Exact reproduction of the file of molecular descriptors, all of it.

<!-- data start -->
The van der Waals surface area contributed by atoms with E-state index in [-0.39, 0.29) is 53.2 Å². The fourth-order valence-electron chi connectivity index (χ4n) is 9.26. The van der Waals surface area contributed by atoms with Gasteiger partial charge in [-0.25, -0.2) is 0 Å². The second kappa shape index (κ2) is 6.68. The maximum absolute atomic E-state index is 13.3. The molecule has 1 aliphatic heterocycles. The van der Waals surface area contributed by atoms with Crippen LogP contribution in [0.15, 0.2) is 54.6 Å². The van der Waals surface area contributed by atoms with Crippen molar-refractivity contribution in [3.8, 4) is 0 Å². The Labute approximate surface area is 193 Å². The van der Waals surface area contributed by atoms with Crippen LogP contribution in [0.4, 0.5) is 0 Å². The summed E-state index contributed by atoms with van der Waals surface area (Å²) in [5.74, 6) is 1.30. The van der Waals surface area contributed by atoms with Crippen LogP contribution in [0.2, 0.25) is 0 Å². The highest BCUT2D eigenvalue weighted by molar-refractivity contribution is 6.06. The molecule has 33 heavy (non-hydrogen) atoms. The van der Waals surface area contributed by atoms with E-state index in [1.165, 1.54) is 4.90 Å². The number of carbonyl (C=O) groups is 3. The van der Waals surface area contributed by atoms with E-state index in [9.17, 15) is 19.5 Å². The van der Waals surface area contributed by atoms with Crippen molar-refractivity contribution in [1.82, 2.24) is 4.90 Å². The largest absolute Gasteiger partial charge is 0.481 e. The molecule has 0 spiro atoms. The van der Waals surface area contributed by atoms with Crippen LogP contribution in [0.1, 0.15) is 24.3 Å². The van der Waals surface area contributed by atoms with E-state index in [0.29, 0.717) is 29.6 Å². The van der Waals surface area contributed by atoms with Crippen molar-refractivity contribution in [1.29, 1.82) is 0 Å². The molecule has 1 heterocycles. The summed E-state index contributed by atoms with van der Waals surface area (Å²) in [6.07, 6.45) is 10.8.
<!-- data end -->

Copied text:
The van der Waals surface area contributed by atoms with E-state index in [-0.39, 0.29) is 53.2 Å². The fourth-order valence-electron chi connectivity index (χ4n) is 9.26. The van der Waals surface area contributed by atoms with Gasteiger partial charge in [-0.25, -0.2) is 0 Å². The second kappa shape index (κ2) is 6.68. The maximum absolute atomic E-state index is 13.3. The molecule has 1 aliphatic heterocycles. The van der Waals surface area contributed by atoms with Crippen LogP contribution in [0.15, 0.2) is 54.6 Å². The van der Waals surface area contributed by atoms with Crippen molar-refractivity contribution in [3.8, 4) is 0 Å². The Labute approximate surface area is 193 Å². The van der Waals surface area contributed by atoms with Crippen LogP contribution in [0.4, 0.5) is 0 Å². The summed E-state index contributed by atoms with van der Waals surface area (Å²) in [5.74, 6) is 1.30. The van der Waals surface area contributed by atoms with Crippen LogP contribution in [0.2, 0.25) is 0 Å². The highest BCUT2D eigenvalue weighted by molar-refractivity contribution is 6.06. The molecule has 33 heavy (non-hydrogen) atoms. The van der Waals surface area contributed by atoms with E-state index in [1.165, 1.54) is 4.90 Å². The number of carbonyl (C=O) groups is 3. The van der Waals surface area contributed by atoms with E-state index in [9.17, 15) is 19.5 Å². The van der Waals surface area contributed by atoms with Crippen molar-refractivity contribution in [1.82, 2.24) is 4.90 Å². The largest absolute Gasteiger partial charge is 0.481 e. The molecule has 0 spiro atoms. The van der Waals surface area contributed by atoms with Crippen LogP contribution in [0.1, 0.15) is 24.3 Å². The van der Waals surface area contributed by atoms with E-state index in [0.29, 0.717) is 29.6 Å². The van der Waals surface area contributed by atoms with Crippen molar-refractivity contribution in [1.29, 1.82) is 0 Å². The molecule has 1 heterocycles. The summed E-state index contributed by atoms with van der Waals surface area (Å²) in [6.07, 6.45) is 10.8.